Everyone knows what the Good Stuff is (as opposed·-to the Right Stuff). [snipped] You know, The Good Stuff. Why we like the Good Stuff is a fairly unanswerable question; the point is that we do. As I mentioned last month, in order for a story to keep the reader captivated, it must pay off somehow, with a startling insight, a revelation, a thrill -- frisson. Otherwise, what's the use wasting time better spent raising kids or cleaning out the septic tank? There are stories, even trademarked Ghood Stories, that contain next to no Good Stuff: "Huggy Can't Go Home No More" Dotty Barry's "Coign of Vantage." Though these are eminently respectable pieces, fans don't generally select them from the tape or zine pile to look at again. Whereas the mere mention of the leathery hug in GILLIAN or the torture sequence in "Sins of the Father"-- admittedly lesser works -- is enough to send some folks racing for the shelves. These have a payoff, and as a matter of fact, an easily accessible payoff. You don't even have to read the whole story again for the payoff -- just flip to the section containing the Good Stuff. [4]
... I just want to say that when I dig into my zine collection, I pull out "Coign of Vantage" as often as I do one of the h/c stories we all know and love. The quick and easy payoff is all right sometimes, but there are other treasures to be found in digging a little deeper and taking the more difficult road. [5]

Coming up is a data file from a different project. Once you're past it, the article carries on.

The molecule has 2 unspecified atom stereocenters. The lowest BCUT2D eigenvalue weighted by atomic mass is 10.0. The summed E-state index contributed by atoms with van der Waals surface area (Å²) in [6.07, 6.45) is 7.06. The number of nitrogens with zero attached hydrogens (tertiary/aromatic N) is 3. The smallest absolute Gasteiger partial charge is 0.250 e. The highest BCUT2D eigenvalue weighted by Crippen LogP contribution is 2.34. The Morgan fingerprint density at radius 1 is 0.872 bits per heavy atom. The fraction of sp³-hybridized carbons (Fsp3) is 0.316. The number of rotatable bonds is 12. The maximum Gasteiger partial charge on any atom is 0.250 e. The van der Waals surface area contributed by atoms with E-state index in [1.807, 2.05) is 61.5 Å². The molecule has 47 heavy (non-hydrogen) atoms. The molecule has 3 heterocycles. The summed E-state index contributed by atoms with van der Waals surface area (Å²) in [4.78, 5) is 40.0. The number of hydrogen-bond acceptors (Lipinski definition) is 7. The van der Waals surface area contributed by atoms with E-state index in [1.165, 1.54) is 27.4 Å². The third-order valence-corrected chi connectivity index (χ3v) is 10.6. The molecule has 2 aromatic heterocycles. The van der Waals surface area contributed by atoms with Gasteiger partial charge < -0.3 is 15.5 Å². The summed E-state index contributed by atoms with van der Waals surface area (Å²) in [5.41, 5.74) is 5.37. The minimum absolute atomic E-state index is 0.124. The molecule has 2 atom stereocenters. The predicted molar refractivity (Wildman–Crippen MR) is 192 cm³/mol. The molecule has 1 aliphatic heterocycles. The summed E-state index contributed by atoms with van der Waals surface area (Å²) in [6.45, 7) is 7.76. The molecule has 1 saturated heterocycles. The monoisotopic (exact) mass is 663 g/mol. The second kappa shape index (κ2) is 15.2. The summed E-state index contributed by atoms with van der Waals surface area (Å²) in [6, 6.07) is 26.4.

2000

A flawed point of view can be a very effective storytelling device. Dotty B. used it to great effect in 'Coign of Vantage'. And it's a perfectly legitimate device - it doesn't constitute cheating or misleading. (Of course it can be done with that purpose, but then I'd say a whole other set of issues comes into it.) Just because some people like everything spelled out for them without any possible ambiguity doesn't mean that you *have* to write like that. I personally like stories which I can read several times, and where, on second reading, I can understand more of what's going on at the start than I did first time round. [6]

2004

"Coign of Vantage" in LA VESPERS 2. Starsky's constant surliness, and Hutch's Jekyll-Hyde personna seemed OOC, but the OC through whose eyes the story is told is appealing, and the possible reason for S&H's behavior, thought-provoking. It's one of my (many) favorite S&H stories. [7]